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I, who weep little, did, I will confess,
The moment I was seated here alone,
Honor my little cell with some few tears
Which anger and resentment could not dry.
All night the storm endured; and, soon as help
Had been collected from the neighboring vale,
With morning we renewed our quest: the wind
Was fallen, the rain abated, but the hills
Lay shrouded in impenetrable mist;
And long and hopelessly we sought in vain:
"Till, chancing on that lofty ridge to pass
A heap of ruin-almost without walls
And wholly without roof (the bleached remains
Of a small chapel, where, in ancient time,
The peasants of these lonely valleys used
To meet for worship on that central height)—
We there espied the object of our search,
Lying full three parts buried among tufts
Of heath-plant, under and above him strewn,
To baffle, as he might, the watery storm:
And there we found him breathing peaceably,
Snug as a child that hides itself in sport
'Mid a green hay-cock in a sunny field.
We spake he made reply, but would not stir
At our entreaty: less from want of power
Than apprehension and bewildering thoughts.

So was he lifted gently from the ground, And with their freight homeward the shepherds moved

Through the dull mist, I following-when a step,
A single step, that freed me from the skirts
Of the blind vapor, opened to my view

Glory beyond all glory ever seen

By waking sense or by the dreaming soul!
The appearance, instantaneously disclosed,
Was of a mighty city-boldly say
A wilderness of building, sinking far
And self-withdrawn into a boundless depth,
Far sinking into splendor-without end!
Fabric it seemed of diamond and of gold,
With alabaster domes, and silver spires,
And blazing terrace upon terrace, high
Uplifted; here, serene pavilions bright,
In avenues disposed; there, towers begirt
With battlements that on their restless fronts
Bore stars-illumination of all gems!

By earthly nature had the effect been wrought
Upon the dark materials of the storm

Now pacified; on them, and on the coves
And mountain-steeps and summits, whereunto
The vapors had receded, taking there

Their station under a cerulean sky.
Oh, 't was an unimaginable sight!
Clouds, mists, streams, watery rocks and emerald


Clouds of all tincture, rocks and sapphire sky.
Confused, commingled, mutually inflamed,
Molten together, and composing thus,
Each lost in each, that marvellous array
Of temple, palace, citadel, and huge
Fantastic pomp of structure without name,
In fleecy folds voluminous, enwrapped.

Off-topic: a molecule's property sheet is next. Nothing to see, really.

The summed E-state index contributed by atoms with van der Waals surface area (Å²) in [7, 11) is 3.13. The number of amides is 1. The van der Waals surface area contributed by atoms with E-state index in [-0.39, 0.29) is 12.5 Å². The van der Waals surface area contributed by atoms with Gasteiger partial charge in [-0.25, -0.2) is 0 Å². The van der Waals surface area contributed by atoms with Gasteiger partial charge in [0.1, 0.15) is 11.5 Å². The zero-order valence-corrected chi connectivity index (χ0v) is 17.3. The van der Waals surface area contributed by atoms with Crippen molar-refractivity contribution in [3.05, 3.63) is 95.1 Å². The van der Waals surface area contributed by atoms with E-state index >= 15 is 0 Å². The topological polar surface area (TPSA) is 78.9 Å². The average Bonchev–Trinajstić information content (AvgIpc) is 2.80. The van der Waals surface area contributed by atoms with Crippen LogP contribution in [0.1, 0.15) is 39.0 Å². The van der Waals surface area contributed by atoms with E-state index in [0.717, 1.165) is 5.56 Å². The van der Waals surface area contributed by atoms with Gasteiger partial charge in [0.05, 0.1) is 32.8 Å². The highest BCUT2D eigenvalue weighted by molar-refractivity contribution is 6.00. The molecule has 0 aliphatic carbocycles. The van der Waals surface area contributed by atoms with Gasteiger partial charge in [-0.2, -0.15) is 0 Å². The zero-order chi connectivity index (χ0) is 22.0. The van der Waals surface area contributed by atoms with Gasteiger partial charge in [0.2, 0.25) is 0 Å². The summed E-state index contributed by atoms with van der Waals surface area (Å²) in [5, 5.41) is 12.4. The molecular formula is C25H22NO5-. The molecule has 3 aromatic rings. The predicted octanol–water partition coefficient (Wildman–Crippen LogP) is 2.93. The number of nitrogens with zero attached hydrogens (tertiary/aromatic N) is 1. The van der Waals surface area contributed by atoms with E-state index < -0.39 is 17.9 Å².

Right in the midst, where interspace appeared
open court, an object like a throne
Under a shining canopy of state

Stood fixed; and fixed resemblances were seen
To implements of ordinary use,

But vast in size, in substance glorified;
Such as by Hebrew Prophets were beheld
In vision-forms uncouth of mightiest power
For admiration and mysterious awe.
This little Vale, a dwelling place of Man,.
Lay low beneath my feet; 't was visible—
I saw not, but I felt that it was there.
That which I saw was the revealed abode
Of Spirits in beatitude: my heart

Swelled in my breast.-' I have been dead,' I cried,
'And now I live! Oh! wherefore do I live?'
And with that pang I prayed to be no more!-
—But I forget our Charge, as utterly
I then forgot him :-there I stood and gazed:
The apparition faded not away,
And I descended.

Having reached the house, I found its rescued inmate safely lodged, And in serene possession of himself, Beside a fire whose genial warmth seemed met By a faint shining from the heart, a gleam Of comfort, spread over his pallid face. Great show of joy the housewife made, and truly Was glad to find her conscience set at ease; And not less glad, for sake of her good name, That the poor Sufferer had escaped with life. But, though he seemed at first to have received No harm, and uncomplaining as before Went through his usual tasks, a silent change Soon showed itself: he lingered three short weeks; And from the cottage hath been borne to-day.

So ends my dolorous tale, and glad I am
That it is ended." At these words he turned-
And, with blithe air of open fellowship,

Brought from the cupboard wine and stouter cheer,
Like one who would be merry. Seeing this,
My grey-haired Friend said courteously—“ Nay,


You have regaled us as a hermit ought;
Now let us forth into the sun!"-Our Host
Rose, though reluctantly, and forth we went.




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